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Farming throughout the winter in geothermally heated greenhouses in Iceland

Fridheimar greenhouse, Iceland (source: flickr/ Christophe PINARD, creative commons)
Alexander Richter 19 Dec 2018

A recent article by the World Economic Forum highlights the great role geothermal energy plays in Iceland to provide fresh produce year round from vegetables produced in greenhouses heated and lighted by geothermal energy.

The World Economic Forum recently published a good article on the role of “volcanoes” as secret ingredients for Icelandic farmers.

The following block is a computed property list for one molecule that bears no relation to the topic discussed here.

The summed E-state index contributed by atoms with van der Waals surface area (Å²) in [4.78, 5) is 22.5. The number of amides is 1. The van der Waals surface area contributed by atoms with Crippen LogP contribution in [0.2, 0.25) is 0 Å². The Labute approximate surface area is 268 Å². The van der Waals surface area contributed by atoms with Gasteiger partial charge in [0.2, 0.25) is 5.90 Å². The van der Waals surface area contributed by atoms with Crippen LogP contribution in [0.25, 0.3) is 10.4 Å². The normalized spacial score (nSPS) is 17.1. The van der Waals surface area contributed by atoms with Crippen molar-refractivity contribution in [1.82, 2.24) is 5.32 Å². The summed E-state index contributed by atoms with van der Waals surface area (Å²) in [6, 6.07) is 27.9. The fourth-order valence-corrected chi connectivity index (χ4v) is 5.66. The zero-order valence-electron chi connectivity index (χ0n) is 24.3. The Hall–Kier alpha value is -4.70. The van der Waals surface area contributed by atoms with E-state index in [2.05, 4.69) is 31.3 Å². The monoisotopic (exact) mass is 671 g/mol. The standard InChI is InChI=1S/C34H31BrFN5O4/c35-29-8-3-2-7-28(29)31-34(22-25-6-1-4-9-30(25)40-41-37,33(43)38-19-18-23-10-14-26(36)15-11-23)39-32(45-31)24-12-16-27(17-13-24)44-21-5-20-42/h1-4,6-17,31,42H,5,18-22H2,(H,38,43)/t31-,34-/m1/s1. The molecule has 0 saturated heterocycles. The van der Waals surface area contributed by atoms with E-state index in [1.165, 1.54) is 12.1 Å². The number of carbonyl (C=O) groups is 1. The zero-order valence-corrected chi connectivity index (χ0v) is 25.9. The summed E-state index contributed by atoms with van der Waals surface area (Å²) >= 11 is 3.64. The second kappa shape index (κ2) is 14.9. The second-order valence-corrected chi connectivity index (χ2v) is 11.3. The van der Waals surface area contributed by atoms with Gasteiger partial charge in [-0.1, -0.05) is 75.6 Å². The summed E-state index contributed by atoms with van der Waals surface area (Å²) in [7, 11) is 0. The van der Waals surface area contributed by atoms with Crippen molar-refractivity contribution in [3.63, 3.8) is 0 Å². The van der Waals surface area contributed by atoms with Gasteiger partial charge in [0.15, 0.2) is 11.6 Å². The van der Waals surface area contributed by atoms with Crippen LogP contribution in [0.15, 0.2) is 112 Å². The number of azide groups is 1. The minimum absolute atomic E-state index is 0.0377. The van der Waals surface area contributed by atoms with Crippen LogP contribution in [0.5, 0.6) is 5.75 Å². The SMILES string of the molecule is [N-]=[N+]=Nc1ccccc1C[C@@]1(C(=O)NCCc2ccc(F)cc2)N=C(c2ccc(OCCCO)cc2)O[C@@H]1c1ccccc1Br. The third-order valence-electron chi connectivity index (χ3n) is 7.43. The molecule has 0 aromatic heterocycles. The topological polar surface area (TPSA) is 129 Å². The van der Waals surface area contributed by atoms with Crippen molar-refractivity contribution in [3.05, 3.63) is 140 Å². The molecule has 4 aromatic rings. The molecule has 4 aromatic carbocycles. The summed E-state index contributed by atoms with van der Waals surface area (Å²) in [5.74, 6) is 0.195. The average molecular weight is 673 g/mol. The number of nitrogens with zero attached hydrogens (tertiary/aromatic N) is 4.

Naturally we have before reported on the great tomato farming with a visit by Kim Kardashian (why oh why does this matter) and the “largest banana production North of the Alps“, but anything promoting the direct use of geothermal energy is good.

The article talks about a remote farm in the North of Iceland and how geothermal heat and light throughout the year as a key ingredient to producing fresh vegetables in the remoteness of the North Atlantic.

The area of Hveravellir near Husavik now features one of Iceland’s largest vegetable farms producing 500 tonnes of tomatoes, cucumbers and peppers a year. The naturally hot water is piped to the greenhouses heating them throughout the year. With cheaper and green electricity from geothermal, Icelandic farmers have started artificially lighting their farms about 20 years ago.

Source: WEF